Riverboats have been part of American history since the 19th century, when they carried both cargo and passengers along the country’s great rivers: the Mississippi, Ohio, Missouri, Colorado, Columbia and Sacramento. As depicted in the 1951 movie Showboat, they even brought entertainment and gambling to towns along the Mississippi.
As with every “Golden Age”, that of the riverboats came to an end, thanks to competition from the railroads, commercial barges, the rise of the automobile – and finally, WWI and the Great Depression.
Reviving that great tradition: The American Queen. She was born in 1995, the biggest river steamboat ever built. At 418 feet long and 89 feet wide, she was a six-deck re-creation of a classic Mississippi riverboat with 222 staterooms for a capacity of 436 guests and a crew of 160.
Re-launched in April 2012 after a $6.5 million makeover (and refurbished several times, most recently in time for the 2015 season), the “new” American Queen is a Victorian beauty, her decks graced with white gingerbread trim, her grand staircase illuminated with a sparkling chandelier, upholstery refurbished, dark wood polished, and so on. Cabins have luxury bedding and flat-screen TVs. The River Grill restaurant and bar was created on the upper deck and the Front Porch (buffet venue) and the galley upgraded.
Today the American Queen sails eight- to nine-day cruises along the Upper Mississippi, the Lower Mississippi and the Ohio and Tennessee Rivers, with prices starting at $2,799 per person, based on double occupancy. All journeys include a one-night pre-voyage hotel stay, shore tours in all ports, complimentary wine and beer with dinner and other amenities.
My American Queen experience was a special holiday cruise that sailed from Memphis to St. Louis, arriving in St. Louis in time for the spectacular Fourth of July celebrations. It began, as all cruises do, with an overnight stay in a luxurious Memphis hotel, which allowed for some relaxation after my flight and some sightseeing, which included a tour of Graceland and a stopover at the Peabody Hotel to watch the Peabody Ducks march to and from the Grand Lobby (a tradition that dates back to 1933).
Boarding the American Queen was an impressive experience. She is picture-book lovely, an ane-bellum beauty with the grace and elegance of another time – and very different from the river boats that ply international waters. As I took in the Queen’s classic lines, the sweeping grand staircase, the ceiling mural, the dazzling chandelier, I had a sense of nostalgia that was only enhanced by knowing that I would have modern conveniences along with all the period charm.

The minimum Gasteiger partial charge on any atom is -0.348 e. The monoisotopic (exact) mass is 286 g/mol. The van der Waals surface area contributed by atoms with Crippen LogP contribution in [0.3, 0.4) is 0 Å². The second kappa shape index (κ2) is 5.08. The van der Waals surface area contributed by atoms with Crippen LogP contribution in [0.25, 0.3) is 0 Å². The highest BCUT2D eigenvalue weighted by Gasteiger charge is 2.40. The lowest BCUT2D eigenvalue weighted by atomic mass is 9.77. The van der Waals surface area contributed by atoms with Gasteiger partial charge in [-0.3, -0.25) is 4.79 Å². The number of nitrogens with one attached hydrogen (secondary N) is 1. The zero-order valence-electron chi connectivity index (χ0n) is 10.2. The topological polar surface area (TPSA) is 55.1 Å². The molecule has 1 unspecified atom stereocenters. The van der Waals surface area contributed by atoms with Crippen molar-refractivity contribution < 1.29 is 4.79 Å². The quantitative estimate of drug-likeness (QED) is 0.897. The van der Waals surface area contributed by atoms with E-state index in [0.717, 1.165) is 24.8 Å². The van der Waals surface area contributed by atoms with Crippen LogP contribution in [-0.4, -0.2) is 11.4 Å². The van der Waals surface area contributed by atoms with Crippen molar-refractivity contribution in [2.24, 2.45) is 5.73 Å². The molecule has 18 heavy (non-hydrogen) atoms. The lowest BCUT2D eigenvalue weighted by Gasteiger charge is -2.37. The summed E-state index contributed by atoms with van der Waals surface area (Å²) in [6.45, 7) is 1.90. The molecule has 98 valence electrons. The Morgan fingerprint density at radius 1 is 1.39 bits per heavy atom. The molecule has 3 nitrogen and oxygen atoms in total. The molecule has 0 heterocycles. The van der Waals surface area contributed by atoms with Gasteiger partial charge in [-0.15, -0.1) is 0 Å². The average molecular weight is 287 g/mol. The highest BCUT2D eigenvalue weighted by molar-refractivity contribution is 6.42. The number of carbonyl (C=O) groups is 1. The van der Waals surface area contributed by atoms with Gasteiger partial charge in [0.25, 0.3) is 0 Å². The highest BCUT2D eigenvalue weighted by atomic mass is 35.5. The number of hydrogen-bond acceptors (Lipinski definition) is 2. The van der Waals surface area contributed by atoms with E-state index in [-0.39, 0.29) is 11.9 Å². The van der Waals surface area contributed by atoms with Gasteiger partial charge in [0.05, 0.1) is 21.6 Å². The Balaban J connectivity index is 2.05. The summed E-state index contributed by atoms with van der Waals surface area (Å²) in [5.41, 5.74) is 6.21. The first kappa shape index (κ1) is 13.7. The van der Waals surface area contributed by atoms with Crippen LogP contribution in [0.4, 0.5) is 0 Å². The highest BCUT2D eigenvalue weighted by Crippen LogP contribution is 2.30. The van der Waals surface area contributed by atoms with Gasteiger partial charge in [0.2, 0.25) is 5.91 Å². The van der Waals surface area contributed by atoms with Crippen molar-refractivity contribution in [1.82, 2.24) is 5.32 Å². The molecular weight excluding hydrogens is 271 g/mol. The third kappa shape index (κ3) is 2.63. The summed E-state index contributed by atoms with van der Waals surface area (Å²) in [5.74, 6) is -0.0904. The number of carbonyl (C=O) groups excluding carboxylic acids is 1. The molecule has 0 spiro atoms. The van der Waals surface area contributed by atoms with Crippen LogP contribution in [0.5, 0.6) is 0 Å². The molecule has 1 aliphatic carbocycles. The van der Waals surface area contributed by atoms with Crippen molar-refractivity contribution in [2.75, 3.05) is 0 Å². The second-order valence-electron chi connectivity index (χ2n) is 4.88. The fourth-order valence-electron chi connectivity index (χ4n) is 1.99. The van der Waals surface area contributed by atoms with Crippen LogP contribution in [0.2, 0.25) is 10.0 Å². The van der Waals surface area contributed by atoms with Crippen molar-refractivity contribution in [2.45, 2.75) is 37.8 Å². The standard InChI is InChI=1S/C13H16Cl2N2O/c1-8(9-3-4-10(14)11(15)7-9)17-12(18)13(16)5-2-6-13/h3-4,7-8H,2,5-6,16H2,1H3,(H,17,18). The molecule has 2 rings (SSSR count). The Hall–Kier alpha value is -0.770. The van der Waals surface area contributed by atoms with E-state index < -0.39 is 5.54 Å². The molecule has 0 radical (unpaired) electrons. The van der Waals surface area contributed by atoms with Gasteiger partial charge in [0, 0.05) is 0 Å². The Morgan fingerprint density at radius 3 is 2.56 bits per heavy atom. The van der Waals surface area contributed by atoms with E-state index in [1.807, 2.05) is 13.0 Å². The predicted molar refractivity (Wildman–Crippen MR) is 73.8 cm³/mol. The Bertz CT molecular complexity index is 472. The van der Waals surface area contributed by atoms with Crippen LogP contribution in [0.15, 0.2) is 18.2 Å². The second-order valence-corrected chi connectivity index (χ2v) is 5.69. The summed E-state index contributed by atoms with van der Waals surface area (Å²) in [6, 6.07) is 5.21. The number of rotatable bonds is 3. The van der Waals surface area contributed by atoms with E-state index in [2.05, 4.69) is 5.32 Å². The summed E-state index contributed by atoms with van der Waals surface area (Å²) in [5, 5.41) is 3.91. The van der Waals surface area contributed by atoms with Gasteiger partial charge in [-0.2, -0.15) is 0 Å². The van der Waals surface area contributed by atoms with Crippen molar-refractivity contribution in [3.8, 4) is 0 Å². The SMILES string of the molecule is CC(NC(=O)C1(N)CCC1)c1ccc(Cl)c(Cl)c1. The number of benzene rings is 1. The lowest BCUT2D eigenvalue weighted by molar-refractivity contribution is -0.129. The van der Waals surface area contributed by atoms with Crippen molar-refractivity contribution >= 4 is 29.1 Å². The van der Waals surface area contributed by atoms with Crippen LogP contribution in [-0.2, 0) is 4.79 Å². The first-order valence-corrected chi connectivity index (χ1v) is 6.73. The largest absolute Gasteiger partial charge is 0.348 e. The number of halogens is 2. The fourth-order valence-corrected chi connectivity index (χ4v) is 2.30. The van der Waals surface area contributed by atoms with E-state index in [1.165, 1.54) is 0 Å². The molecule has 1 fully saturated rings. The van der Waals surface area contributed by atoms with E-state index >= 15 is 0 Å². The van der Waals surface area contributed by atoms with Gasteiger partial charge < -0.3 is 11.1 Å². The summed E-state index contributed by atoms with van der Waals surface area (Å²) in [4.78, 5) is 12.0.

As a guest of the company, I was fortunate enough to have one of the splendid Promenade Deck suites, which was furnished with Victorian antiques and which had French doors that opened up to the Promenade Deck. The spaciousness and amenities of the suite were comparable to those found in a boutique hotel.
There was so much to like, especially the food, created by celebrated American chef Regina Charboneau. Her movable feast enhanced the sense of place and referenced her southern heritage, with such dishes as melt-in-the-mouth beignets and Bananas Foster French Toast.
In addition to breakfast, lunch and dinner in the stately J.M. White dining room, there are casual meals, occasional cookouts at the River Grill and a Southern Tea in the Main Deck Lounge. Meals can be prepared for special need/requests: low sodium, Gluten-free, vegetarian Heart Smart, etc.
To work off excess calories, the Queen carries bicycles, so in addition to taking the shore tours, conscientious passengers can also explore the river towns on their own. The boat’s gym has Kinesis One equipment, a treadmill, adjustable bench and an exercise bike. My preference was for the Spa by Pevonia, which offers a menu of body treatments, including massages, scrubs and wraps.
Entertainment is rich and varied – and appropriate to the itineraries. On every cruise, a resident “riverlorian” tells tales about the towns the Queen visits along the upper and lower Mississippi and the Ohio and Tennessee rivers. In keeping with the Victorian decor, there’s calliope music (passengers have an opportunity to play), as well as sing-alongs. More extravagant entertainment – lavishly produced shows, for example — takes place in the Grand Saloon. On the lighter side, there might be a culinary competition between crew members – a comic contrast to one of Chef Charboneau’s demonstrations (on my cruise she demonstrated how to make melt-in-your-mouth biscuits).
When quiet time is desired, the Mark Twain Gallery, the boat’s library, is a fine place to browse the impressive collection of books, check email or just relax.
Transportation for the (complimentary) shore excursions takes place on colorful American Queen coaches.
The 2015 season includes a number of theme and holiday cruises, among them a Fourth of July cruise similar to the one I took. It starts in Memphis, stops at New Madrid, Missouri,; Cape Girardeau, Missouri; Chester, Illinois – and finishes in St. Louis, with a spectacular holiday fireworks display.
While riverboat prices are higher than for some ocean cruises, keep in mind that they include substantially more than non-inclusive ocean cruises offer.
The American Queen Steamboat is a member of Historic Hotels of America, the official program of the National Trust for Historic Preservation.
For more information, visit the website.